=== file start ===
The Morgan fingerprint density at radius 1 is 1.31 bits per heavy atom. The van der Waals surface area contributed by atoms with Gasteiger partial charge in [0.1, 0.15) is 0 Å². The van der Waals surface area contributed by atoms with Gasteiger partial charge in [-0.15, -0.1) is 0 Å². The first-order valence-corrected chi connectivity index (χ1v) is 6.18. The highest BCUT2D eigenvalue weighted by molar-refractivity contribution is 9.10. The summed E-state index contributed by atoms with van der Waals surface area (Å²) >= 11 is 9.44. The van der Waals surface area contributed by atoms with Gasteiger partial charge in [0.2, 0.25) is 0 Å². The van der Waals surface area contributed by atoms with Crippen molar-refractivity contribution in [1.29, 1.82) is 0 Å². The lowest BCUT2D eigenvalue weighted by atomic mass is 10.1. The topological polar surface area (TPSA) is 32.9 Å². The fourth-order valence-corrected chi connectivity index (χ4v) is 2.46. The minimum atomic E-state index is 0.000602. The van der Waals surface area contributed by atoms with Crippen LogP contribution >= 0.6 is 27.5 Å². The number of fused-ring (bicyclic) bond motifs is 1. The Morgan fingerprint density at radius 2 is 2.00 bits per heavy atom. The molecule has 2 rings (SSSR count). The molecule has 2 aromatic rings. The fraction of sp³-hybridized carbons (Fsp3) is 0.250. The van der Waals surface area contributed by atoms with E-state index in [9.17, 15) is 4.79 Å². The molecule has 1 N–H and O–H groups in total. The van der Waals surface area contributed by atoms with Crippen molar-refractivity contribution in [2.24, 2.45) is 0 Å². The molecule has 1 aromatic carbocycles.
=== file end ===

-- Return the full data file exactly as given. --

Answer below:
The Morgan fingerprint density at radius 1 is 1.31 bits per heavy atom. The van der Waals surface area contributed by atoms with Gasteiger partial charge in [0.1, 0.15) is 0 Å². The van der Waals surface area contributed by atoms with Gasteiger partial charge in [-0.15, -0.1) is 0 Å². The first-order valence-corrected chi connectivity index (χ1v) is 6.18. The highest BCUT2D eigenvalue weighted by molar-refractivity contribution is 9.10. The summed E-state index contributed by atoms with van der Waals surface area (Å²) >= 11 is 9.44. The van der Waals surface area contributed by atoms with Gasteiger partial charge in [0.2, 0.25) is 0 Å². The van der Waals surface area contributed by atoms with Crippen molar-refractivity contribution in [1.29, 1.82) is 0 Å². The lowest BCUT2D eigenvalue weighted by atomic mass is 10.1. The topological polar surface area (TPSA) is 32.9 Å². The fourth-order valence-corrected chi connectivity index (χ4v) is 2.46. The minimum atomic E-state index is 0.000602. The van der Waals surface area contributed by atoms with Crippen LogP contribution >= 0.6 is 27.5 Å². The number of fused-ring (bicyclic) bond motifs is 1. The Morgan fingerprint density at radius 2 is 2.00 bits per heavy atom. The molecule has 2 rings (SSSR count). The molecule has 2 aromatic rings. The fraction of sp³-hybridized carbons (Fsp3) is 0.250. The van der Waals surface area contributed by atoms with E-state index in [9.17, 15) is 4.79 Å². The molecule has 1 N–H and O–H groups in total. The van der Waals surface area contributed by atoms with Crippen molar-refractivity contribution in [2.24, 2.45) is 0 Å². The molecule has 1 aromatic carbocycles.